There is a 14-minute featurette devoted to the recent unearthing of a highly prized production notebook composed by Herman Schultheis, that offers up some of Disney's secret animation and special effects techniques in A Disney Treasure.
Interactive Art Galleries for both Fantasia and Fantasia 2000 can also be found here, with a vast library of truly fantastic images, from concept sketches to full renderings to production stills, on offer. This is great stuff and almost addictive in its detail and variety.
And, finally, we can take a four-minute look at the Disney Family Museum in San Francisco in a little promo featurette.
We get to hear from the animators and directors of each of the sequel's vignettes in the first of two excellent commentaries, as they discuss the ideas and evolution of their tasks, and the mood they wanted to evoke. Roy Disney returns to chat in the second track, and he brings with him the bushy-haired conductor James Levine and producer Donald W. Ernst. Typically entertaining and informative, this supplies a wealth of production background to the making of the follow-up, their creative aims and how they tackled a continuation of Walt's inspiration.
In Destino (7 mins), we get to see the completed piece of weird and surreal animation that was the brain-child dreamed up by Walt Disney and Salvadore Dali, but something that the audacious pair never saw come to fruition.
Dali & Destiny: A Date With Destino is a feature-length documentary (82 mins) that delves into how the collaboration between these two artistic geniuses came about. Also serving as a potted history of the two and their work, this is an excellent piece that is well worth investigating.
And finally on this disc, we get a look at what became of Disney's originally intended follow-up to Fantasia in Musicana (9 mins).
Disney present two magnificent and unusual entries on a lavish Blu-ray platter that does full justice to the audio/visual splendour that their creators intended. Both Fantasia programmes are suffused with all the magic of the House of Mouse and a more scintillating introduction to worlds of classical music and of animation you could not hope to find. The original film was a gamble for Uncle Walt that took decades before it finally paid off. Now, it is quite hailed as a masterpiece. The imagery is incredible and mixes the slapstick with the satanic, and the cute with the chaotic. It is a riot for the senses that begs to be savoured on the biggest screen you can find and with the sound fully cranked up. The sequel is not quite up to the same high standards, but it creates a beautifully satisfying accompaniment, or second movement, if you will, to the sublime ideology that Walt Disney and Leopold Stokowski envisaged in their strange and eclectic collaboration.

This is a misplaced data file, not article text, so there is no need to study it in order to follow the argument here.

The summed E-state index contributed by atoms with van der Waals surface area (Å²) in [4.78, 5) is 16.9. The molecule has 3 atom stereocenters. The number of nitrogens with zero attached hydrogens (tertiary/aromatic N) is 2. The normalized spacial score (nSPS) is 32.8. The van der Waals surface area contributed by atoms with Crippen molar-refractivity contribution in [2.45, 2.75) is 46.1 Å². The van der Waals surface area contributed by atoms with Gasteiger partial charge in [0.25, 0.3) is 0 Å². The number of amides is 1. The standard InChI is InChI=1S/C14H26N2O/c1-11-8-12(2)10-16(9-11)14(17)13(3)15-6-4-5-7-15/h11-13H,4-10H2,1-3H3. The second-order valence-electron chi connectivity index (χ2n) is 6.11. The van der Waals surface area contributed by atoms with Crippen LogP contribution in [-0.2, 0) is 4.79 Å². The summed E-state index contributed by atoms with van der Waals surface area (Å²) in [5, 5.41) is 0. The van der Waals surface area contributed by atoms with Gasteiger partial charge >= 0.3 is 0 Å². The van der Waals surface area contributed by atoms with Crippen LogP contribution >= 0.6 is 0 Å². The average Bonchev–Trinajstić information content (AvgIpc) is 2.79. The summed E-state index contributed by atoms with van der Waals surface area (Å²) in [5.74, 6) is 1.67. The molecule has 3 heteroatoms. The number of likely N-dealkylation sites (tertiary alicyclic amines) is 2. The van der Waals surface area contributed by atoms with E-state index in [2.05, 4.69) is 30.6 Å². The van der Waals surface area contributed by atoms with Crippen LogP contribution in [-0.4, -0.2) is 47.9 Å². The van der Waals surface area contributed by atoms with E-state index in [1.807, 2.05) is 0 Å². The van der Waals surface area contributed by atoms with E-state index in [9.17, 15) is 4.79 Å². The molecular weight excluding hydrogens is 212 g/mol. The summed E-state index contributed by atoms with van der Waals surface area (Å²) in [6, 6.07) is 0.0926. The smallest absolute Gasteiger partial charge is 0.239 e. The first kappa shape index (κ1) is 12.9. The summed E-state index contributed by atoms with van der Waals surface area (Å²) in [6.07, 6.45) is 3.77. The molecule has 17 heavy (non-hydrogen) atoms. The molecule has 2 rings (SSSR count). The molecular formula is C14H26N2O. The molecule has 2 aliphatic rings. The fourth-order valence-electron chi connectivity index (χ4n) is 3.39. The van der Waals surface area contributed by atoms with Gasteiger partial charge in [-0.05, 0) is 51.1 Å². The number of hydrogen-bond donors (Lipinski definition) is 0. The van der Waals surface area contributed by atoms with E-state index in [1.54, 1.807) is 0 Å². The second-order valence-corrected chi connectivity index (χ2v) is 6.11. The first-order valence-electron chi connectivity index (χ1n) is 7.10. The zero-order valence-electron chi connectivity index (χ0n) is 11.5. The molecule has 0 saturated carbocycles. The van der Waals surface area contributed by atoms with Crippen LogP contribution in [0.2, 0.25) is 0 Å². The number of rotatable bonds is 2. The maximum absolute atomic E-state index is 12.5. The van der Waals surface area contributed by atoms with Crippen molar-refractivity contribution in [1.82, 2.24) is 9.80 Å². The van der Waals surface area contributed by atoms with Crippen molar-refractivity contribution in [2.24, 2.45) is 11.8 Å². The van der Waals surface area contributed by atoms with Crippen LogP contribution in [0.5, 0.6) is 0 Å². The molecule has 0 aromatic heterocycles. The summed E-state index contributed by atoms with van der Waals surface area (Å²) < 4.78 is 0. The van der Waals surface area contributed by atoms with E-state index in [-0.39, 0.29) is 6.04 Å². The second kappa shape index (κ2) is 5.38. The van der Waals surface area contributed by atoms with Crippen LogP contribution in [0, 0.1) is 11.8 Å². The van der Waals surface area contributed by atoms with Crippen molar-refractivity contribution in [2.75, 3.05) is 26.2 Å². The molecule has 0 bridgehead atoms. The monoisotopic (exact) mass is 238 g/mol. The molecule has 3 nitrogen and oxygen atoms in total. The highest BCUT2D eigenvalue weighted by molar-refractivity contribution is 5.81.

This four-disc Special Edition is almost everything a fan could ever want. The AV quality, as expected, is fantastic, and the extras go the extra mile … or rather, they would if they were all here in the package. Disney's decision to include a host of supplemental material only via a BD-Live portal is something that may cause consternation for those who are not internet-savvy, or for those who just prefer the good old fashioned way of accessing things. But, having said that, there are some tremendous features here, just the same. Great commentaries, a fabulous feature-length documentary and the inclusion of the Dali/Disney offshoot, Destino, certainly make this a package that is mouth-wateringly tempting.
Fantasia is something special … and it belongs in every BD collection.
Suggested retail price when reviewed: £28.51